The documentary answers the persisting questions surrounding Tutankhamun: who was he; how did he die; why was his tomb found intact; and what makes his mummy unique?Premiered July 10, 2013
A tomb of 49,000 year-old Neanderthal bones discovered in El Sidron, a remote, mountainous region of Northern Spain, leads to a compelling investigation to solve a double mystery: How did this group of Neanderthals die?Premiered May 15, 2013
The Chinese may have had Henry Ford beat by more than 2,000 years with their own assembly line used to produce 8,000 lavishly painted terracotta warriors.Premiered May 4, 2011
In 2009 a team of marine archeologists carrying out a sonar survey of the seabed around the remote Italian island of Ventotene made an astonishing discovery. The wrecks of five ancient Roman ships were found in pristine condition, each one fully laden with exotic goods. Remarkably, much of the cargo remained exactly as the ancient Roman crews had loaded it.Premiered November 16, 2010
The slave ship Meermin set sail from Madagascar for South Africa in 1766, but the slaves mutinied and managed to overpower the Dutch crew, ordering the ship be sailed back to Madagascar and freedom.Premiered November 9, 2010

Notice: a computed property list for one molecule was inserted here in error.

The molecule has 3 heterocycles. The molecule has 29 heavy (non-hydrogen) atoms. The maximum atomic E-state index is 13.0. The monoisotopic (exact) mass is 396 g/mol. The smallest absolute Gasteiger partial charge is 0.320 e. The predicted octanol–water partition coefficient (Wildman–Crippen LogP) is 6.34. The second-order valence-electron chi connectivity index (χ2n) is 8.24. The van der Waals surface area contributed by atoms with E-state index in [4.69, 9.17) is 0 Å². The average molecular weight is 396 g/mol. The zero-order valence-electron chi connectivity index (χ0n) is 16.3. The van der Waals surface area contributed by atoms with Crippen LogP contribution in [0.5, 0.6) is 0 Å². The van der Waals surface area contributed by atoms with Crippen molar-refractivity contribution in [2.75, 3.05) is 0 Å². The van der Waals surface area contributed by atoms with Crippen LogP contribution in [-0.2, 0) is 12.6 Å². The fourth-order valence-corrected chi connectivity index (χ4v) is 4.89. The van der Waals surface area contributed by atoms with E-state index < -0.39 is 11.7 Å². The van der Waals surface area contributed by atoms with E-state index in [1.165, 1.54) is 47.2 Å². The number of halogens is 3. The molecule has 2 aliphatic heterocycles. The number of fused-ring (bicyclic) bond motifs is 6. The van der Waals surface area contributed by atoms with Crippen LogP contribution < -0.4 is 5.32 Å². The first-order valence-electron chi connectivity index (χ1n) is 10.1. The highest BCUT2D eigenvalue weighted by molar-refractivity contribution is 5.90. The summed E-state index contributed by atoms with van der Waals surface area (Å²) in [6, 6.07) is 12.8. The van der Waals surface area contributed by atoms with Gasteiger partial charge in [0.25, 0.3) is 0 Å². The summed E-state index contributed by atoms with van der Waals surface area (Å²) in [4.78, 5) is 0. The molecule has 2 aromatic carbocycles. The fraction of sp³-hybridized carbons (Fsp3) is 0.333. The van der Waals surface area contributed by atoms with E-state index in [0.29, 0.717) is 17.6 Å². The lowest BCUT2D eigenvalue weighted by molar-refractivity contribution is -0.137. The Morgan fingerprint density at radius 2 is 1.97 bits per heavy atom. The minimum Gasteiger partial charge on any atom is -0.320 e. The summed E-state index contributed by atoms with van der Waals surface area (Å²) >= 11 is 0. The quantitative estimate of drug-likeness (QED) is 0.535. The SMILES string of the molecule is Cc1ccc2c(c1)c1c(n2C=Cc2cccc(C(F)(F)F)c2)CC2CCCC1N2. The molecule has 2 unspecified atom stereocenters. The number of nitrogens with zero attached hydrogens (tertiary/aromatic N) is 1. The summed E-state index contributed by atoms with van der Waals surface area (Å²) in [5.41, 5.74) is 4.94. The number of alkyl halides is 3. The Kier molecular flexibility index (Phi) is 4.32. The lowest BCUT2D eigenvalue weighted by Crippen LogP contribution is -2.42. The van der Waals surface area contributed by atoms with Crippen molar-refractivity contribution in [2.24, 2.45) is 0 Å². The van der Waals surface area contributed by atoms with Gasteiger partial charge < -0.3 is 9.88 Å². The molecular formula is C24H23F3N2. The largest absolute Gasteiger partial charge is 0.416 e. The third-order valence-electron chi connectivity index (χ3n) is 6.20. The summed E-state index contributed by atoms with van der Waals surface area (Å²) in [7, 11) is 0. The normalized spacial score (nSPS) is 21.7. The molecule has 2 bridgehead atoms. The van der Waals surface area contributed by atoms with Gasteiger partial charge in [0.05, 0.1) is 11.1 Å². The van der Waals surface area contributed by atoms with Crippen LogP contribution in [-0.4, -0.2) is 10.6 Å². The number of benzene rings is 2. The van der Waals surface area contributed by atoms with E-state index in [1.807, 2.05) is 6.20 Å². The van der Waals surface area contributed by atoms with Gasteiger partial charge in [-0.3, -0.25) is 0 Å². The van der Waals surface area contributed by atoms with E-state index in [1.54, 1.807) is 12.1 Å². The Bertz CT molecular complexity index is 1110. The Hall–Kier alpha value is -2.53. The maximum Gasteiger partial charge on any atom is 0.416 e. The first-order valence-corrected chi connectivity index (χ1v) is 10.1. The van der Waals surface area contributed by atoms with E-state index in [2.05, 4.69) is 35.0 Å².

The royal tomb of Pharaoh Psusennes I is one of the most spectacular of all the ancient Egyptian treasures – even more remarkable than that of Tutankhamen. So why hasn’t the world heard about it? What mysteries does it contain? And what does it reveal about ancient Egypt?Premiered November 3, 2010
More than five centuries ago, Michelangelo Buonarroti was the darling of the Catholic Church. The Papacy commissioned him to create many of its most important pieces. Historians have long wondered about the mysterious circumstances surrounding his death, but now, art historian Antonio Forcellino believes he has pieced together evidence of a deep rift between the Church and the esteemed artist.
300 years after Blackbeard’s reign of terror on the seas, a marine archaeology team believe they have found his legendary sunken flagship, Queen Anne’s Revenge, off the North Carolina coast.Premiered April 21, 2009
In 64 AD, Rome was the most magnificent city in the world. Then, in the early hours of July 19, fire broke out in the cook shops and cafés lining the Circus Maximus. Centuries later, questions linger. Was the fire an accident, or was it arson? Is Tacitus a reliable witness? Nero blamed the catastrophe on the Christians — is there any truth to his accusation?
Inexplicably, at the height of their power, the Minoans were wiped from the pages of history. The reason for their disappearance has perplexed historians for generations — until now.Premiered May 13, 2008